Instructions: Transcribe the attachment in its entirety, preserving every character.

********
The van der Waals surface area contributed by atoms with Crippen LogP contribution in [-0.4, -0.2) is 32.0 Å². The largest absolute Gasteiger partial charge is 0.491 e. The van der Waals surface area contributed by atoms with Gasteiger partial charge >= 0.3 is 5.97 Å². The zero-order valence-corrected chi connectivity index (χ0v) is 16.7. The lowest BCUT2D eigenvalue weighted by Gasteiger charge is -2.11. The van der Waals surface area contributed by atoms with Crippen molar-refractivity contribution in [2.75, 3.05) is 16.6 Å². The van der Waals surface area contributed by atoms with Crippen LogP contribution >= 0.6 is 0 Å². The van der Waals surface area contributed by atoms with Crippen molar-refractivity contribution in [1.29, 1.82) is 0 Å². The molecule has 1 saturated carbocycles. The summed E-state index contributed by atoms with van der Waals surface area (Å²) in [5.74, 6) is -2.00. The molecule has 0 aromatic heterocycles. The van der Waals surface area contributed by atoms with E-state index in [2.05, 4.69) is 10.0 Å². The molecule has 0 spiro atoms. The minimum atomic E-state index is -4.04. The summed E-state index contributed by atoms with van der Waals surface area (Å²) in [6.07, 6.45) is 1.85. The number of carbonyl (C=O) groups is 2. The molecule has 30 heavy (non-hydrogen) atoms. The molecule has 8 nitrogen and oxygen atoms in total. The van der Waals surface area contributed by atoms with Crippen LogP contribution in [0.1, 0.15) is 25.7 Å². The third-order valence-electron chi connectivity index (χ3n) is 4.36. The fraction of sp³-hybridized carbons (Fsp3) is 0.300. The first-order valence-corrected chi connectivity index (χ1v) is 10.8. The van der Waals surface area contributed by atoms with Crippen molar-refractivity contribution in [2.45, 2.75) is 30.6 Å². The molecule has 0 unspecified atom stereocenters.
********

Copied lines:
The van der Waals surface area contributed by atoms with Crippen LogP contribution in [-0.4, -0.2) is 32.0 Å². The largest absolute Gasteiger partial charge is 0.491 e. The van der Waals surface area contributed by atoms with Gasteiger partial charge >= 0.3 is 5.97 Å². The zero-order valence-corrected chi connectivity index (χ0v) is 16.7. The lowest BCUT2D eigenvalue weighted by Gasteiger charge is -2.11. The van der Waals surface area contributed by atoms with Crippen molar-refractivity contribution in [2.75, 3.05) is 16.6 Å². The van der Waals surface area contributed by atoms with Crippen LogP contribution >= 0.6 is 0 Å². The van der Waals surface area contributed by atoms with Crippen molar-refractivity contribution in [1.29, 1.82) is 0 Å². The molecule has 1 saturated carbocycles. The summed E-state index contributed by atoms with van der Waals surface area (Å²) in [5.74, 6) is -2.00. The molecule has 0 aromatic heterocycles. The van der Waals surface area contributed by atoms with E-state index in [2.05, 4.69) is 10.0 Å². The molecule has 0 spiro atoms. The minimum atomic E-state index is -4.04. The summed E-state index contributed by atoms with van der Waals surface area (Å²) in [6.07, 6.45) is 1.85. The number of carbonyl (C=O) groups is 2. The molecule has 30 heavy (non-hydrogen) atoms. The molecule has 8 nitrogen and oxygen atoms in total. The van der Waals surface area contributed by atoms with Crippen LogP contribution in [0.1, 0.15) is 25.7 Å². The third-order valence-electron chi connectivity index (χ3n) is 4.36. The fraction of sp³-hybridized carbons (Fsp3) is 0.300. The first-order valence-corrected chi connectivity index (χ1v) is 10.8. The van der Waals surface area contributed by atoms with Crippen molar-refractivity contribution in [2.45, 2.75) is 30.6 Å². The molecule has 0 unspecified atom stereocenters.